Friday, 18 May 2012

Week ending - our Friday miscellany of the week's news and events

  Off to a good start ...  a reader e-mailed yesterday afternoon to say: “As a pedestrian - I have just witnessed several irate motorists remonstrating with a PCSO! They have been issued with fixed penalty tickets for failing to park in marked bays in Boston Market Place. WHAT marked bays? If you enter the Market Place and stand in the middle, I defy anyone to spot a marked bay! On closer inspection it is just possible to make out a slightly different coloured stone pattern in some areas but they are not easy to spot - unless at close range. They are even more difficult to see when wet - all the stones go darker!  Unless the bays are painted white or yellow - the effect will be that far from encouraging shoppers to Boston - people will avoid it and go elsewhere. Struggling businesses have suffered major disruption during the last year - with no real hope of recovering lost earnings!  The town centre is now a more dangerous  place to negotiate through. There is no discernible marked roadway through the Market Place - it is a complete free for all and most hazardous  - whether on foot, cycle or in a vehicle. How long before a serious accident?  I understand this revamp has cost a couple of million pounds.  There was nothing wrong with the previous block paving. It had only been down a few years! The result of the new surface is poor -  whilst at the same time there is no money for much needed road repairs! What a waste!
There are outstanding questions about the decision by Boston Police and Boston Borough Council to order the early closure of the town’s May Fair last week. We calculate that the loss of business to the showmen must have been at least £10,000 – and wonder what assurances they may seek in the future to prevent the same thing happening again. Three years ago, the review of the fair by the council was mostly driven – as usual –  by cost. A 35% increase in charges was suggested so that the borough would not be out of pocket. It was claimed that it cost the council around £40,000 to host the fair  – which fell to less than £10,000 after rental charges. There was also an issue concerning the police presence  - with the possibility that they might  wish to recover their costs. In that event, the council planned to pass the charge on to  the showmen as well . At one stage it was suggested that the fair might vanish entirely. Is it possible that last week’s decision is the thin end of a wedge that has this in mind?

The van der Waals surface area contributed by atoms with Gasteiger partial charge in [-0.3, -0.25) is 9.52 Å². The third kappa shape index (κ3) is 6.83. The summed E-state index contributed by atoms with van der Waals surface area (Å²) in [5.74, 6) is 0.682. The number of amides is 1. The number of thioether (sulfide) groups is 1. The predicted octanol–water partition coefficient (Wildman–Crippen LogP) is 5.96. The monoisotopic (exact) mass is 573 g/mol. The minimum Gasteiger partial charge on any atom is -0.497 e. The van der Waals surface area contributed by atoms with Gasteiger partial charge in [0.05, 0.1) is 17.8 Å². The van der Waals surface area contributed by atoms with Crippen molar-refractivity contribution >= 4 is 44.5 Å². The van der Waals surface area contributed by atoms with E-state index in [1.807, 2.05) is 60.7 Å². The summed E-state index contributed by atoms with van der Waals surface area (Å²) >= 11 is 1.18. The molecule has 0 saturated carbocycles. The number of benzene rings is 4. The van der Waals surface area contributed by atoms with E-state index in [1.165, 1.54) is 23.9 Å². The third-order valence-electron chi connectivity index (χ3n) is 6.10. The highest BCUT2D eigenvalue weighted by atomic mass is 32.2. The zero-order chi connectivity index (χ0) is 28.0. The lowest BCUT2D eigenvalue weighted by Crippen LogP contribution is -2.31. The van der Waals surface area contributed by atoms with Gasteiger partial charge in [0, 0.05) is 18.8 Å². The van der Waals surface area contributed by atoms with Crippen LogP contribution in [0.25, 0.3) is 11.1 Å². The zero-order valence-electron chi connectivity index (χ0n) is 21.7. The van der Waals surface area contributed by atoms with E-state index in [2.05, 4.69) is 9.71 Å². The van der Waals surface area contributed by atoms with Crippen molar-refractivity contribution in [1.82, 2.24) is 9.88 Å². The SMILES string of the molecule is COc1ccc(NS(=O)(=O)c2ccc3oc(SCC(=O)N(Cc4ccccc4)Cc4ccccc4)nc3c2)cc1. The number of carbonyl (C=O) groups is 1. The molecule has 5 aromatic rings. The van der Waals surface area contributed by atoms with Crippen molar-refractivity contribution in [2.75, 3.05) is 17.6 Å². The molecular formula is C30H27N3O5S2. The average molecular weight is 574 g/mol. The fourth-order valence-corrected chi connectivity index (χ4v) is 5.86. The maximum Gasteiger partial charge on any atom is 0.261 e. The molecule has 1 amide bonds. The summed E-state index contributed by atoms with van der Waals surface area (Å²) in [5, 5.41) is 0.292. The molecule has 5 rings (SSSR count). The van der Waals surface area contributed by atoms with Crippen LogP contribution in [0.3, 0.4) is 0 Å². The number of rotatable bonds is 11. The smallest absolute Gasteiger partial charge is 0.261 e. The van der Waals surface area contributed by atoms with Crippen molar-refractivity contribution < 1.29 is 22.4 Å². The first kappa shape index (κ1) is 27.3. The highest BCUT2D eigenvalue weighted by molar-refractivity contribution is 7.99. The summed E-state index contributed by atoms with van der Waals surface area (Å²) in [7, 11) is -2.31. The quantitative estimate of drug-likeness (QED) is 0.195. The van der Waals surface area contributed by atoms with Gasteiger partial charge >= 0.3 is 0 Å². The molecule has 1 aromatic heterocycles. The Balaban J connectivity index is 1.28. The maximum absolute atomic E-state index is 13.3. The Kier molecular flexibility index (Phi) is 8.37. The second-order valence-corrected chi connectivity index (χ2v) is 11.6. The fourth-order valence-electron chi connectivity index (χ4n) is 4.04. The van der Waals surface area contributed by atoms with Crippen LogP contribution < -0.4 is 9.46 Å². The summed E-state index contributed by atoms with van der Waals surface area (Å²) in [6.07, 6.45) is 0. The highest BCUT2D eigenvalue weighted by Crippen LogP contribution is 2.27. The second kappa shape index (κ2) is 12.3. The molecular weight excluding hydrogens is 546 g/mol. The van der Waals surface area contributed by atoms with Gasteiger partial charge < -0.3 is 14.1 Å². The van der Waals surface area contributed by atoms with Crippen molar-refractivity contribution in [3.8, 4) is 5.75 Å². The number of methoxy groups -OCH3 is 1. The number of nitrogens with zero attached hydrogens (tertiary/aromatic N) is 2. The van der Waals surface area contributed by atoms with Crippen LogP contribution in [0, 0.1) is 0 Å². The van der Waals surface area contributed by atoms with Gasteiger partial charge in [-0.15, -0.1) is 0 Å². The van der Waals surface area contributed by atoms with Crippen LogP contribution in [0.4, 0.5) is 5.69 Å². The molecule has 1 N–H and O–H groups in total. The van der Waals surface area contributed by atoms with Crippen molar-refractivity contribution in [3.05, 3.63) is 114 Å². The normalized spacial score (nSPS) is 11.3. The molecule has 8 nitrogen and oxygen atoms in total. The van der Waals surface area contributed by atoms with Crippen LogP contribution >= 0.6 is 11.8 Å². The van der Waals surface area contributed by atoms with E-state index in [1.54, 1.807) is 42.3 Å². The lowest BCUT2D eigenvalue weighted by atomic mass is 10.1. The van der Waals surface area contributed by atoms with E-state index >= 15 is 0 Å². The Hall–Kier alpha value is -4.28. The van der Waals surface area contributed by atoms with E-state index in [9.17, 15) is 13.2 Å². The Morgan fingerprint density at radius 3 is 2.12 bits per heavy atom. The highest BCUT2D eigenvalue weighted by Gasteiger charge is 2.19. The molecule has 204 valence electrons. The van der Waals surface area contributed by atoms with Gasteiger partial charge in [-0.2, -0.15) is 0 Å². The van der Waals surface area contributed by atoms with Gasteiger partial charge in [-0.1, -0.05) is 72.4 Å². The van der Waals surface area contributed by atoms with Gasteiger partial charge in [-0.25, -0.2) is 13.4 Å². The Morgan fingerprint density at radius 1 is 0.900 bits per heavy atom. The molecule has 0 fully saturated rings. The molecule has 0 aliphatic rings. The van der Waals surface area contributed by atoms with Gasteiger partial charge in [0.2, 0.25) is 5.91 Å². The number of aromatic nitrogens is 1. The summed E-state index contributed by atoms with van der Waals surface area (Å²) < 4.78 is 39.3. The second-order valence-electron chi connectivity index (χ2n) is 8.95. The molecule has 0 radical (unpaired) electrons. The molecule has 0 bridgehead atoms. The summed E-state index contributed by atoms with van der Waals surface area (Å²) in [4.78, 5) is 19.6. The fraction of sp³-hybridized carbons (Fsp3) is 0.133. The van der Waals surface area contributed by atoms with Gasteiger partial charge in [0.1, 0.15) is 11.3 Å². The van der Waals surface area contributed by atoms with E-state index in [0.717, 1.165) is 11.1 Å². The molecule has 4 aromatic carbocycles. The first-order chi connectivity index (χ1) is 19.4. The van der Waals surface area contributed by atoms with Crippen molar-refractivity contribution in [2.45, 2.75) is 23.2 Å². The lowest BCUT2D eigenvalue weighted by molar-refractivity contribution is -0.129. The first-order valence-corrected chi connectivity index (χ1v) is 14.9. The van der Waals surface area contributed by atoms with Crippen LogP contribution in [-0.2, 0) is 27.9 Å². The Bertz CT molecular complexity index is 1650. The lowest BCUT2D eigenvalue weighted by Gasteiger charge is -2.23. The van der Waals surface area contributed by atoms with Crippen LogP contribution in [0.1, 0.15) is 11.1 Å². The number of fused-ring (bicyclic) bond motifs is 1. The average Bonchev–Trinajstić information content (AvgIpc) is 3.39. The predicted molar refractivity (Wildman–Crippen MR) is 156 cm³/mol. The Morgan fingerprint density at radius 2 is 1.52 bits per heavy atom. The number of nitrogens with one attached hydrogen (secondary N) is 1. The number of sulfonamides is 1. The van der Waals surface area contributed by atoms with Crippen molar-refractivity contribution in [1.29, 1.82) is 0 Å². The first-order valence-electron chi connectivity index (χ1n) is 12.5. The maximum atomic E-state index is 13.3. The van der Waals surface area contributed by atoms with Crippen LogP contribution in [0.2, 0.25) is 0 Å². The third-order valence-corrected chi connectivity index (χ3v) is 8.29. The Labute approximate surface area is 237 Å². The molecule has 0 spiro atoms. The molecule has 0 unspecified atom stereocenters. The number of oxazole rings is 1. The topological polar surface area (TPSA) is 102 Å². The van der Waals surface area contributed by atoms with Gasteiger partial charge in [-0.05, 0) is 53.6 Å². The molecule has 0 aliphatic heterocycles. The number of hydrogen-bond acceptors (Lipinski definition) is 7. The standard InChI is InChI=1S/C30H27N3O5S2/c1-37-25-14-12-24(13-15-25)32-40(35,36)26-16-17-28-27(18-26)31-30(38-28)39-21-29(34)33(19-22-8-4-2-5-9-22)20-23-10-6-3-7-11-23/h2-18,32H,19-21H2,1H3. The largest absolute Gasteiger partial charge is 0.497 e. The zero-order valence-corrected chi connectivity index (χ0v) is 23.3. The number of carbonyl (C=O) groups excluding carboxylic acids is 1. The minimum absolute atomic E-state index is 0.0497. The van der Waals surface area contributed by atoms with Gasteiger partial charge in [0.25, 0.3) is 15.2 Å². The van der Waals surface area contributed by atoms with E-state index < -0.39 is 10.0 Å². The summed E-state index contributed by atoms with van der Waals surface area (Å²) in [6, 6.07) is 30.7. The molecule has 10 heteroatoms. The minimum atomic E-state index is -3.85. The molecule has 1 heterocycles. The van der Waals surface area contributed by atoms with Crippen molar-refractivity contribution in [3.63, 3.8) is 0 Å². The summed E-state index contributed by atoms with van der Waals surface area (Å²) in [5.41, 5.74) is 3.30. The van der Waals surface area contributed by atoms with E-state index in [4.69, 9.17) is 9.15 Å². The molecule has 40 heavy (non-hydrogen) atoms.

There seem to be differing views about how bad things were during the week of the fair - pictured on the left in happier days - back in 1945. Although a decision was taken to close it early, the town’s "police chief " repeatedly said that the problems were no worse than in previous years – which made the decision something of a mystery. But two events which concerned us in that same week were unrelated.  One  concerned a man walking along Carlton Road with what appeared to be an air rifle. Although he wasn’t making any threats and the gun was not loaded, he was “brought down” by a police dog and arrested. Not only that, but a police firearms team was also sent to the scene. As a weapon was involved in that incident we can perhaps appreciate the response. But in a second incident, armed officers were again deployed after reports that someone "damaged" a car with a gun in Union Place. On inspection, it emerged that the damage to the car was “inconsistent” with a firearm. Armed police sent out twice in a week? A phrase containing the words “sledgehammer” and “nut” comes to mind.
which moves us seamlessly on to last week’s Scrutiny Committee meeting which discussed the success or otherwise of the town’s Designated Public Place Order– which aims to control problems caused by drinking. The meeting heard  that a number of benches where people congregate to drink have been removed. A police officer said that this was a last resort after police patrols had been stepped up and monitoring had been unsuccessful. Benches on Windsor Bank and in the High Street were specifically mentioned. We know Windsor Bank very well, and can say with certainty that there has not been a serious police presence there  – real or otherwise – in 15 years. It is also becoming the norm to cut down bushes which people use as toilets. As with last week’s early closure of the May Fair, which played into the hands of drunks and troublemakers, we cannot help but feel that the public are the losers.
Something that goes hand in hand with street drinking is urinating in the street, and again it was interesting to note that it could be "demoted" from its present status - and dealt with instead under a separate restorative justice programme” currently being worked on in partnership with Boston Borough Council and Lincolnshire Police. Apparently this will involve culprits apologising to anyone they have offended. Welcome to Boston– soft on crime and soft on the causes of crime …